It may be mentioned that communications among the team personnel and between the team and the support ships was very poor. Although this situation was somewhat improved with practice, it was not until the latter stages of the war that the teams learned how to handle their radios properly.

Through Lieutenant Alan G. LESLEY, a 2nd Marine Division Liaison Officer, attached to the team in May, it was learned that one of the primary desires of the Marines was to know where LVT's could beach. This initiated Amtrack training into the Maui agenda. An adjunct to this was an increased emphasis upon channel blasting through coral reefs. (Lt. LESLEY had been awarded a Silver Star Medal for doing similar work at Tarawa).

On 29 May, the team loaded its sundry gear aboard the USS GILMER (APD), a converted World War I Four-Pipe Destroyer. This class had unfortunately never been intended for the use of a Demolition team, consequently the quarters were horribly over-crowded. Although the ship's company was very cooperative, it is still the team's belief that no other Naval personnel has ever been permitted to live under such miserable circumstances. It might be added that Team FIVE was aboard this ship and its sister the U.S.S. HUMPHREYS for eight months.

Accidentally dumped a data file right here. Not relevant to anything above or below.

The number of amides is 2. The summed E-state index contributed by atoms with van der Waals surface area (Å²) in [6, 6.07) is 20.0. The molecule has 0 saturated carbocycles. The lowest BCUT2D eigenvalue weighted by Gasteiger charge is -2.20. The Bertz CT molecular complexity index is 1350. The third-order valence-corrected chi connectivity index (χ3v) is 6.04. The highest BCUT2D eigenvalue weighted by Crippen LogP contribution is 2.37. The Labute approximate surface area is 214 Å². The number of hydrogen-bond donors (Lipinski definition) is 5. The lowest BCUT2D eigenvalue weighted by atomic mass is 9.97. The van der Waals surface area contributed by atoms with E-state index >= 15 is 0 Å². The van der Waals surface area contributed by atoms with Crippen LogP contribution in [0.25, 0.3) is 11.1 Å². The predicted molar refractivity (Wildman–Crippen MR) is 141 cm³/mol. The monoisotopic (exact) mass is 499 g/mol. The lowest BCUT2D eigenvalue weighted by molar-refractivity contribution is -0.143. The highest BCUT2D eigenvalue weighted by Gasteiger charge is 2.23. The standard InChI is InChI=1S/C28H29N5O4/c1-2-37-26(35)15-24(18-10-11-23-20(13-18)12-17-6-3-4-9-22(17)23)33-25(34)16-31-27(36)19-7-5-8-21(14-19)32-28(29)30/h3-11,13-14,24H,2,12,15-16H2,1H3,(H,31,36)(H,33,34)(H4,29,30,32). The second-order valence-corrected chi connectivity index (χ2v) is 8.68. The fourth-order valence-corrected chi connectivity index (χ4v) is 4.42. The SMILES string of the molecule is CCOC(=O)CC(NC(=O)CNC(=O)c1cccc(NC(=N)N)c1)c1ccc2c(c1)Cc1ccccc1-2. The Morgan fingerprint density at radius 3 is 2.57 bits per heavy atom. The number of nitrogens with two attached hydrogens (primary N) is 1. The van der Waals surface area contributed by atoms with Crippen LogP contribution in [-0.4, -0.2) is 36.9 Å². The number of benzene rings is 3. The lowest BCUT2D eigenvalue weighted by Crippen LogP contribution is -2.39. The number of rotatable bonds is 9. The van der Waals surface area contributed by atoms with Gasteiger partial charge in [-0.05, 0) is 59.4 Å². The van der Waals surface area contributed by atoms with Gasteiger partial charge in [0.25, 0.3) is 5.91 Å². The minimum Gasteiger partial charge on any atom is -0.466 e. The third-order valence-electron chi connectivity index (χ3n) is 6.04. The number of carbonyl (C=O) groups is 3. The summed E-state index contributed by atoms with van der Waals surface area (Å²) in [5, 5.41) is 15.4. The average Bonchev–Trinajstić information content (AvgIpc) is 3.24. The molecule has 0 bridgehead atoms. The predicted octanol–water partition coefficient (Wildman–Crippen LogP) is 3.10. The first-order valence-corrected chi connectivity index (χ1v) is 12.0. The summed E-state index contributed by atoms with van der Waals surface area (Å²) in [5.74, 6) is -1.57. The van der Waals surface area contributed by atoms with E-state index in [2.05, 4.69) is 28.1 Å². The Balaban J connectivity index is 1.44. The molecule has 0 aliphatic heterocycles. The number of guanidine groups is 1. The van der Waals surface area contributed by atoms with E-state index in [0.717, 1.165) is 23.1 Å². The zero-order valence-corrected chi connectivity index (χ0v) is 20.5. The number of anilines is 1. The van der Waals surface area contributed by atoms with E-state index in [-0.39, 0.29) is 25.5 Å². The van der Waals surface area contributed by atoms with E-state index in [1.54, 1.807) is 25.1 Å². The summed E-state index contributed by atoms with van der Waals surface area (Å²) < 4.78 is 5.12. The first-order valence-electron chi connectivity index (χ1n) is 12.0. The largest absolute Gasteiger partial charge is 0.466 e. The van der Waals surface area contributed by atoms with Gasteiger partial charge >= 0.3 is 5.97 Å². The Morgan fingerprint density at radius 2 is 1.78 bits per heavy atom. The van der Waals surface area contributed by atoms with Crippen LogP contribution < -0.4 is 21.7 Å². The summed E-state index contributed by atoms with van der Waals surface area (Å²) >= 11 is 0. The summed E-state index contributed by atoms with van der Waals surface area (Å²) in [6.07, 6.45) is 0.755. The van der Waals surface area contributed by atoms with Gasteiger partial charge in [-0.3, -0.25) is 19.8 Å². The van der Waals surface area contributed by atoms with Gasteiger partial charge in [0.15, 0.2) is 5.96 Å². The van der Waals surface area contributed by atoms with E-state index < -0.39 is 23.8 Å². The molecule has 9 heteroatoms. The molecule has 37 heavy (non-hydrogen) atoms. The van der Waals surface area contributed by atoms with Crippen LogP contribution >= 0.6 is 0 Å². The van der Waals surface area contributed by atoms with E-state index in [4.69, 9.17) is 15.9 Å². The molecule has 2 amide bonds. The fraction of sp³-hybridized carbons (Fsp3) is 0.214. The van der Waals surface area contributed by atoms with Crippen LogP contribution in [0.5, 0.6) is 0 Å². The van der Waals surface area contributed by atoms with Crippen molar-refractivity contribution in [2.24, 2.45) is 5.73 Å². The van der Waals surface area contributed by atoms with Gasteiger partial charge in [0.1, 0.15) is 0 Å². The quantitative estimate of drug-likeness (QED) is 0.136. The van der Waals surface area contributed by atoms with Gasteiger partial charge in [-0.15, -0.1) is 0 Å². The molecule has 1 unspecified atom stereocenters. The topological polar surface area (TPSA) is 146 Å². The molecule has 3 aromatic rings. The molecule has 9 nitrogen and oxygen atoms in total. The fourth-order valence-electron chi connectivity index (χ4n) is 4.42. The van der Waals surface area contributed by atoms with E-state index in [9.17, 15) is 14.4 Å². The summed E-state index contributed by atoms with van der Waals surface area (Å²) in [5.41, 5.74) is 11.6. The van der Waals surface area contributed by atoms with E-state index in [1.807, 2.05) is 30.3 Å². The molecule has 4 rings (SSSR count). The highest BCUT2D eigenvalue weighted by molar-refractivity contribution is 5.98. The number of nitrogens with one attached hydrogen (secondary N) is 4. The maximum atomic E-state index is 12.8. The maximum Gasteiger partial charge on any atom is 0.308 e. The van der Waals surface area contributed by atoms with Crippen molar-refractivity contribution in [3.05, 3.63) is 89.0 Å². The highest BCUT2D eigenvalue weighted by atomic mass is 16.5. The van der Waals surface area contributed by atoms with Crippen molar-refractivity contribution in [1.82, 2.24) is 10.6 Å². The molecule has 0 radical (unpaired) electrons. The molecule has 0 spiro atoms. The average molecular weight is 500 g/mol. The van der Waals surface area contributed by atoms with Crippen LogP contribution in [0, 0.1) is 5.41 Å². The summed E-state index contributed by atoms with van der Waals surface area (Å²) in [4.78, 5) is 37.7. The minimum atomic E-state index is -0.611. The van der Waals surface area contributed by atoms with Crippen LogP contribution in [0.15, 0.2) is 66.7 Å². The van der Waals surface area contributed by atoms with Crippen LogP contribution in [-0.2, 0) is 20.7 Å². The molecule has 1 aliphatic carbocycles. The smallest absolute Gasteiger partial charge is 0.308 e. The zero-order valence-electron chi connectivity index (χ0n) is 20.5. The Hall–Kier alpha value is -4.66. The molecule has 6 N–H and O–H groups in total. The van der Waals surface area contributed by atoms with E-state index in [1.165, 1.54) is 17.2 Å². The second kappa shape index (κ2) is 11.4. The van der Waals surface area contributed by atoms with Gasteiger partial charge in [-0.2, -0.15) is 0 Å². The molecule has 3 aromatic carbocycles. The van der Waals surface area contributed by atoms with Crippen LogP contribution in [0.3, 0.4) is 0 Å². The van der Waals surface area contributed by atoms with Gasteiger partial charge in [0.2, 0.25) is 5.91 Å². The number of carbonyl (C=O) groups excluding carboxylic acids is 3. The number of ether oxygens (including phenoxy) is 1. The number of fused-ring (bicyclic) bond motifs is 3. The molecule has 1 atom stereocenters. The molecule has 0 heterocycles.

All the way to Roi-Namar, the officers held continual conferences establishing standard operating procedures for all imaginable eventualities. During the two days on this island, the team practiced with DUKWs and on the proper way to blast a ramp on the edge of a reef for LCM'S. Immediately upon leaving here for Saipan on 9 June, briefing of the men was instituted. During this final lap of the journey, a compromise was reached regarding whose crew should handle the small boats. It was decided to allow the ship's crews to take over around the APD, but the team's crews would handle the PRs around the reefs.